‘Persona Non Grata’ anthology edited by Isabelle Kenyon, with poem ‘The Refugees’ by Jennie E. Owen

HandsThe other week, I was helping out Culture Matters at the Poetry Book Fair, hosting a reading with the wonderful Fran Lock and Nadia Drews, both of whom have upcoming collections with the press. Mike Quille and I shared the space with Andy Croft of Smokestack Books, and Isabelle Kenyon of the relatively new press, ‘Fly on the Wall Poetry’. Isabelle has been a tour-de-force on the poetry scene recently, first of all editing the mental health anthology, ‘Please Hear What I am Not Saying’, in support of the charity MIND. It was awarded ‘Runner Up for Best Anthology’ at the prestigious Saboteur Awards this May and to date, it has raised £500.

Now Isabelle has turned her social and politically motivated energy to another anthology, ‘Persona Non-Grata’, highlighting two pressing issues, homelessness and the refugee crisis globally. All profits from the book will be donated to Shelter and Crisis Aid UK. Isabelle hopes that with the support of her readers, and the 45 poets involved in the anthology, she will raise an incredible amount for charity, providing support and advice for anyone who finds themselves homeless.

Below is a poem from the anthology, ‘The Refugees’ by Jennie jennie e owenE. Owen (pictured), and you can support this initiative by buying the anthology here.

Jennie E. Owen’s writing has won competitions and has been widely published online, in literary journals and anthologies.  She is a Lecturer of Creative Writing and lives in Mawdesley, Lancashire with her husband and three children @Jenola101


The Refugees
By Jennie E. Owen

The flood water rises steadily
and out they come. Sleeking grim
confused creatures from the tide, from the mire.
Eyes flicker copper wire, up at the black beach,
reflect the bottle of the seaside streetlights.
A flash of scale. Of ivory. Feather and fur
In flight. Closer they come. As much strangers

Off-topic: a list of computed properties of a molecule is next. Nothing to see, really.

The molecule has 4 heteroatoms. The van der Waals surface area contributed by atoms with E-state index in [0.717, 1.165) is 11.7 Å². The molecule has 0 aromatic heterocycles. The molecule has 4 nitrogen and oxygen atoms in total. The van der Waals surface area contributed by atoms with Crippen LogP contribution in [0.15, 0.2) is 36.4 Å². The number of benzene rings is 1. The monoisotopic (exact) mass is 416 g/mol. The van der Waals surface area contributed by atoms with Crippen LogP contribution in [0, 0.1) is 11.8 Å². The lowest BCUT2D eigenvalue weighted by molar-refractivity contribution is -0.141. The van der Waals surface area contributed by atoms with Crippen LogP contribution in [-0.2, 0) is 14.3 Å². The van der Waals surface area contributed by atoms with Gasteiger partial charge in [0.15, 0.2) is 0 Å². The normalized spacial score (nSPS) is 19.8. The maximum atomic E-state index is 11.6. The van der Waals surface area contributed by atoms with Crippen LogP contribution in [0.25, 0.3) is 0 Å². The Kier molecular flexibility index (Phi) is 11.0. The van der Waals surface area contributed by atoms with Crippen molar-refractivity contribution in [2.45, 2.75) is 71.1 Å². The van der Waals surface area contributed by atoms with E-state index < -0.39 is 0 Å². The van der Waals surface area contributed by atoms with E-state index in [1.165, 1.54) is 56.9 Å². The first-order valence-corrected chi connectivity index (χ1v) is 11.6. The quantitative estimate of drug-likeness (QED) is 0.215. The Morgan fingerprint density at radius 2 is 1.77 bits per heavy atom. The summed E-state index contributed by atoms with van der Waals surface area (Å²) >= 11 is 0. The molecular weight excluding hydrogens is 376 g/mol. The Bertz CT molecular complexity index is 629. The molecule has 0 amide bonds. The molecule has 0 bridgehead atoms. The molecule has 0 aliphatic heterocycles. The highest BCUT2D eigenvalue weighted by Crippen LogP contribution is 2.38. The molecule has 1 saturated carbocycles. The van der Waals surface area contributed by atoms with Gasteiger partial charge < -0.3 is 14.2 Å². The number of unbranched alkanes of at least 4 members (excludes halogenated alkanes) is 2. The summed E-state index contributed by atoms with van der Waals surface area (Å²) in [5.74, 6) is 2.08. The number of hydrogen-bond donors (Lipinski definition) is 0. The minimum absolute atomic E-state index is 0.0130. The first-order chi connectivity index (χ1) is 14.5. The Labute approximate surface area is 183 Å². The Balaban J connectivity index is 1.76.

to freedom as they are to the peeking
audience; for fingers are twitching at the curtains now.
These refugees are unaware in their hoof and claw otherness,
that they have not left their obliterated cages,
their sunken ark,
for good, just yet.
For the watchers are waiting now, steady handed,
all their ducks in a row.
The big game hunters, the children with spud
guns. Their mothers calling them out, hauling
rocks eye to hand at increasing speed.
Closer they come in biblical procession. Up the narrow streets,
past the cobbled stones, the chippie, pubs and churches. Past
shop fronts selling rock and candy floss in bloated bags.
Some take a darker route, the back roads and byways;
the sewers and sulphurous factories.
When the bloody dawn breaks,
the mystery slackens, pop-pop-pop.
The invaders are too faded,
too exhausted, heavy-limbed from fighting the sea.
Eyes roll, pop-pop-pop.
Tongues loll, pop-pop-pop.
They fall, don’t surrender pop-pop-pop.
They cheer hollow and howl and clap
one another on the back.
Beat their chests in slow motion over the mud bogged,
water logged, sagging
shag skinned mess of parts.
It was us or them. Was it?
It was them or us.
Whilst somewhere distant, a lone pale tiger,
the black and white kick of tomorrow’s news,
purrs in a basement and licks its rusty paws.



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